6 Vital Lessons... And Two Sh**ty Things I Learned About Life While Writing Thousands Of Jokes For TV

After writing thousands of jokes in my free during my early 20s, below is the first joke I wrote that was told on TV. Dennis Miller did it on Saturday Night Live's Weekend Update in 1990.

"American Airlines announced a plan to raise cash: frequent flights traveling shorter distances. Not sure it's a great idea. Starting tomorrow, every 15 minutes, you can fly from New York's LaGuardia Airport all the way to.... Kennedy Airport."

Is that my best work? Is it the funniest joke ever? Does it even make people laugh today? I have no fucking idea (although my guess is: It sucks). What I can say with 100% certainty is this: Dennis Miller said these words on Saturday Night Live in 1990... and I still have the cue-cards to prove it. In fact, I've written literally thousands of jokes for Bill Maher, Craig Kilborn, Dennis Miller, Rosie O'Donnell, Penn and Teller and Larry David (among others), some of them were great, many of them just awful... and the rest workman like. While I did all of this writing, I also learned a few things... as well as napped quite a bit. However, during the moments I was lucid, not writing jokes and not on my phone, I made a few observations about life. Here goes...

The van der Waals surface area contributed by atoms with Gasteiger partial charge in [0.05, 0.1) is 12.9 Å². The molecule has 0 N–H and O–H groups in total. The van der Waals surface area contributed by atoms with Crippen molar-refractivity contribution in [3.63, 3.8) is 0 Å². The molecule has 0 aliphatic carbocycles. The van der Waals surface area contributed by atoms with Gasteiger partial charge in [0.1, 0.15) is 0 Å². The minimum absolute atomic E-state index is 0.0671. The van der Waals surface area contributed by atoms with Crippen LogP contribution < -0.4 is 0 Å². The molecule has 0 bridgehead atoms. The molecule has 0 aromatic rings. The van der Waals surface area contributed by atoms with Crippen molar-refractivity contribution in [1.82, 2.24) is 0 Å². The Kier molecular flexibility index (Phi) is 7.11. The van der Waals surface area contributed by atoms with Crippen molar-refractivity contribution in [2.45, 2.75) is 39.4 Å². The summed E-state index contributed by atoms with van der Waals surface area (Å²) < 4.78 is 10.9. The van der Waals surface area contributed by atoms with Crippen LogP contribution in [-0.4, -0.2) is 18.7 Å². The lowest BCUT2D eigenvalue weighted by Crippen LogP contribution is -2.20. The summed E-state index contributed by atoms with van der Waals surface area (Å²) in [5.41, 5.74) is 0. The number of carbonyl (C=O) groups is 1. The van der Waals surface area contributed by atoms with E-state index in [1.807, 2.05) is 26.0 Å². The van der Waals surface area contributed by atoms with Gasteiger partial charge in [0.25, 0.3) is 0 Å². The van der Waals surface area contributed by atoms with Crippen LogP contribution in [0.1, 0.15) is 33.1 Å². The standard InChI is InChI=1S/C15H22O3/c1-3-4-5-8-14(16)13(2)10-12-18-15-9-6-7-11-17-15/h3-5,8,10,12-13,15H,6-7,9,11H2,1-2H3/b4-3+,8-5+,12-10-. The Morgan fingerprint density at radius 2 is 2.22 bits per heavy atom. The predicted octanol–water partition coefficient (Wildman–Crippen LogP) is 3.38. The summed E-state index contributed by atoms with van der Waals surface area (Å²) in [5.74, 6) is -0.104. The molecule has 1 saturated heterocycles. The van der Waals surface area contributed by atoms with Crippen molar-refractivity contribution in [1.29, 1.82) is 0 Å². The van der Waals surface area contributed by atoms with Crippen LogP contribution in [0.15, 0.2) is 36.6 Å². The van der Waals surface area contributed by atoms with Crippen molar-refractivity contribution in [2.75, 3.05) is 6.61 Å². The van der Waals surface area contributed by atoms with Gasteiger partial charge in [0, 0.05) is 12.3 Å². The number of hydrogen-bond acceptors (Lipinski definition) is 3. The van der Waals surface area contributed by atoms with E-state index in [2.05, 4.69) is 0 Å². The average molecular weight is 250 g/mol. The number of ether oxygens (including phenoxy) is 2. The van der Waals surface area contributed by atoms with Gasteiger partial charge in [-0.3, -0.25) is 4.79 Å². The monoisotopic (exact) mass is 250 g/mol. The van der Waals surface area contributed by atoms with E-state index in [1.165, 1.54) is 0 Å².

15 years ago, I made a conscious decision to dress the same way every day: white t-shirt, baseball hat, jeans. There were several reasons: € I am missing the gene for style. Plus, my affection for white T-shirt, hat and jeans ensured that I'd never show up to any public place in those baggy MC Hammer pants that were briefly popular. You know, unless I was on a gig that required back up dancing. € I hated wasting time in the morning putting an "outfit" together - which invariably made my wife roll her eyes and say things like, "is that what you're wearing, idiot?" € I realized early on that human decision making prowess is a lot like gas in your car, in that over the course of the day, our ability to make good decisions is depleted based on how many decisions we made previously. So, if I cut down on the early day decisions, I would have enough mental reserves (or gas) to make better decisions at the end of the day. The point is, white t-shirt, hat, jeans is who I was and still am... Regardless of what I'm doing, whether it's going to the office, a dinner party, directing a TV show, casting for the Playboy TV series I created, or going to a meeting at the network where I ask them to trust me with a million dollars (the show's budget), I'll be dressed the same. Clothes do not make you who you are. Your actions do. Unless you're on that RuPaul show, in which case, all bets are off.

Jon Hotchkiss makes TV. You can discover more @ about.me/jonhotchkiss